Thursday, November 10, 2011

Agreement in Principle

[Business resumed.]

Mr GREG SMITH (Epping) [11.42 a.m.]: My colleague the member for Terrigal has given the House the Coalition's speech supporting the Court Suppression and Non-publication Orders Bill 2010. However, I should like to add a few comments to what has been said. I and many of my colleagues have been involved in some difficult situations involving witnesses who were informers, were just giving evidence in a case or were due to give evidence. In one case the person was a professional informer and was likely to be a witness from time to time in a closed court. The bill does not specifically mention the use of pseudonyms, but I believe the terminology "suppression order" covers that matter. Using pseudonyms is an important tool for undercover police and informers. Pseudonyms apply also in cases when the accused has the same surname as the victim or witness, and in cases where the accused is under age at the time of the prosecution.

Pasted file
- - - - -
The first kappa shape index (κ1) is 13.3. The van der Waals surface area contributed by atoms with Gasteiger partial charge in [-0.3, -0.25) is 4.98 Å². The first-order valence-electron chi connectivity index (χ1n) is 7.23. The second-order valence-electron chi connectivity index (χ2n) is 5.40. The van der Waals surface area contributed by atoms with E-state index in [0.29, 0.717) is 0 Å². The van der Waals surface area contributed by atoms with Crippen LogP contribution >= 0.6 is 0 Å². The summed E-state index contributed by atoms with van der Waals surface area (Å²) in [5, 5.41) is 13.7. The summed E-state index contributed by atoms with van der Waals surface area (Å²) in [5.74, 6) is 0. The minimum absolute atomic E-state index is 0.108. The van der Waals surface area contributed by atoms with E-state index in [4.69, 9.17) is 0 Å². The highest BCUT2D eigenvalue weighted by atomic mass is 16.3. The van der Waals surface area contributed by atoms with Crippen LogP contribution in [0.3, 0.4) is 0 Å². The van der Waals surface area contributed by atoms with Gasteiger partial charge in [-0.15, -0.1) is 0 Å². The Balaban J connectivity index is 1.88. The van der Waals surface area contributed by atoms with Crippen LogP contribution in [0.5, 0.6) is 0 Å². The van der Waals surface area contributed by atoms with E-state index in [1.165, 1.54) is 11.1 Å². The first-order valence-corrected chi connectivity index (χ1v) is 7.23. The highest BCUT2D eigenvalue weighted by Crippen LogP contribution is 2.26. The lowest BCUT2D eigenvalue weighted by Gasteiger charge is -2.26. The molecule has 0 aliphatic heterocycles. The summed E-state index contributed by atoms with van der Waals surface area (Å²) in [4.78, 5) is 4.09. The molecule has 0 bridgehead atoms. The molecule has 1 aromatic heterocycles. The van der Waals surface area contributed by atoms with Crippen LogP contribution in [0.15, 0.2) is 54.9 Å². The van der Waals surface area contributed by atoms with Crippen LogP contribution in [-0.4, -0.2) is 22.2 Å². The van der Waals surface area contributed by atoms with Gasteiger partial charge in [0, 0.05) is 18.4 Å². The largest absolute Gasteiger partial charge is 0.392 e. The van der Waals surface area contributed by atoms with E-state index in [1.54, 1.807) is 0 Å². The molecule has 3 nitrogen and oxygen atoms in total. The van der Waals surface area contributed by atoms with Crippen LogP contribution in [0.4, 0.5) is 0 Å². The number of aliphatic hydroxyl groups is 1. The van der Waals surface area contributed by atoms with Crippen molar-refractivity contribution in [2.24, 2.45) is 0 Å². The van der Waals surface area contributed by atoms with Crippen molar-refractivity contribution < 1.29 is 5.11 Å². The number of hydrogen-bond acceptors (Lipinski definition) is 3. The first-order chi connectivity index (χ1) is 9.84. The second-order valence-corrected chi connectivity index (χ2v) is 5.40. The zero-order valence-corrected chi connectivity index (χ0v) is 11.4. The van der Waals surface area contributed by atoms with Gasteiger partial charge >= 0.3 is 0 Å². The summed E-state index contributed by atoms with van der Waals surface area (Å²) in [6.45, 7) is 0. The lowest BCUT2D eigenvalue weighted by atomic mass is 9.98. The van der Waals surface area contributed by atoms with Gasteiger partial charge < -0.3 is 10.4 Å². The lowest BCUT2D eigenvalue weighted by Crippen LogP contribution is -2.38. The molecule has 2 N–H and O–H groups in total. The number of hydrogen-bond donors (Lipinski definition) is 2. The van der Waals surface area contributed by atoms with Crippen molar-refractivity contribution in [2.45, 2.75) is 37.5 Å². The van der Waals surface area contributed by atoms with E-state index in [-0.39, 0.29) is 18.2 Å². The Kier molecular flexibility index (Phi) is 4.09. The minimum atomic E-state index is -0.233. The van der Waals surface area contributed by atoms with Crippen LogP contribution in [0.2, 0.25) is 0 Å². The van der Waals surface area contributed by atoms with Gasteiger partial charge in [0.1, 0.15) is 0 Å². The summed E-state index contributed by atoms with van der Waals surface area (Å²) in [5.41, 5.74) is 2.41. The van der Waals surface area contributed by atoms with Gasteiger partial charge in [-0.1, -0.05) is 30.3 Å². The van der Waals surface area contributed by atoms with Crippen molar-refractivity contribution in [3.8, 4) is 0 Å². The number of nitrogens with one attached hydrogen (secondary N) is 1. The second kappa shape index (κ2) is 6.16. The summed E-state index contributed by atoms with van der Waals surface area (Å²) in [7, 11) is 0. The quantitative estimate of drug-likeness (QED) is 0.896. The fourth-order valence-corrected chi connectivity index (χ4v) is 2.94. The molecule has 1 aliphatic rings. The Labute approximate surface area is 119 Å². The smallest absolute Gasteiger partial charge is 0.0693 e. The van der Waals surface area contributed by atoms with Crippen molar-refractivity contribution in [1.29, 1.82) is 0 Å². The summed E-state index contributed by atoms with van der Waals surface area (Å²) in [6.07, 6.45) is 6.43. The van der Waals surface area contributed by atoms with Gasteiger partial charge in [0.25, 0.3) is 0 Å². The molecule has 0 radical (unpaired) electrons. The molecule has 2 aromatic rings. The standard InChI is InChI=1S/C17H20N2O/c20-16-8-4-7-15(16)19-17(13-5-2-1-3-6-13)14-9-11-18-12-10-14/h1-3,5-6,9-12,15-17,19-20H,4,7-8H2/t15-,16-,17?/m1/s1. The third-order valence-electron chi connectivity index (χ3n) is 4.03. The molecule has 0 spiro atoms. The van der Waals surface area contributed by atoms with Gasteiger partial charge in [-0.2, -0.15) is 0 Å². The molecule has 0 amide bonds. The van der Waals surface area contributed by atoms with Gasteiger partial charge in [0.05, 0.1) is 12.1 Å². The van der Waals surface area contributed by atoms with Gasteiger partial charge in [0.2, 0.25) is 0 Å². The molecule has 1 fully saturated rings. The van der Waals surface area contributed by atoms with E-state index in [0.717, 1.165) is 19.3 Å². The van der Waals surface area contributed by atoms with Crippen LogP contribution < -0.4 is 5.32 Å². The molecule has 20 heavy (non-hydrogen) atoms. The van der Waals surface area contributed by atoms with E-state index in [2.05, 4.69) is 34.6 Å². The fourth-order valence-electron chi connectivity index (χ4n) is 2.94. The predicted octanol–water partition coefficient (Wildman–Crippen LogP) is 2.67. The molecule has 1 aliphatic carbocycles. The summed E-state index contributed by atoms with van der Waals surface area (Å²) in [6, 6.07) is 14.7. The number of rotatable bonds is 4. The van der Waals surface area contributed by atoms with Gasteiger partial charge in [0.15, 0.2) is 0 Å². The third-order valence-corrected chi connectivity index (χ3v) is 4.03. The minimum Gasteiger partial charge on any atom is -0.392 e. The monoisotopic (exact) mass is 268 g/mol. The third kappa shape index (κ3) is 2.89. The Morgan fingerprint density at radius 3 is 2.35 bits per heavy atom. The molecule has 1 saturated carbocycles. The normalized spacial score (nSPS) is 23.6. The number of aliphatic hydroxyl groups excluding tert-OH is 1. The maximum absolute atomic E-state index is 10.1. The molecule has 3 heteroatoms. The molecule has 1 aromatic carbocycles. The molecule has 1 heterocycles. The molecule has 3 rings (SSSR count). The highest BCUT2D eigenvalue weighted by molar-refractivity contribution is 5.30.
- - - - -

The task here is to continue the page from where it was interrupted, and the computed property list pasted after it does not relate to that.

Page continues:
Court decisions early in the 1990s suppressed names of accused not for reasons of similarity but just for their protection from publicity. The Court of Appeal ruled that such decisions were invalid and that if accused people were eligible to be named, they must fall into the open justice system and have their names published, despite any disgrace that may be brought to bear. Criminal proceedings do bring an element of disgrace, particularly those involving former schoolteachers, priests, scoutmasters and people of similar vocations who are likely to attract adverse publicity. Most people charged with criminal offences do not receive much publicity. Thousands of offences are prosecuted in the courts, but only big names or people from a sensitive or professional background are likely to be punished through being named. However, publishing the names of accused persons is part of our justice system as a discouragement of criminal behaviour. It is a prosecutorial deterrent to discourage committing crime.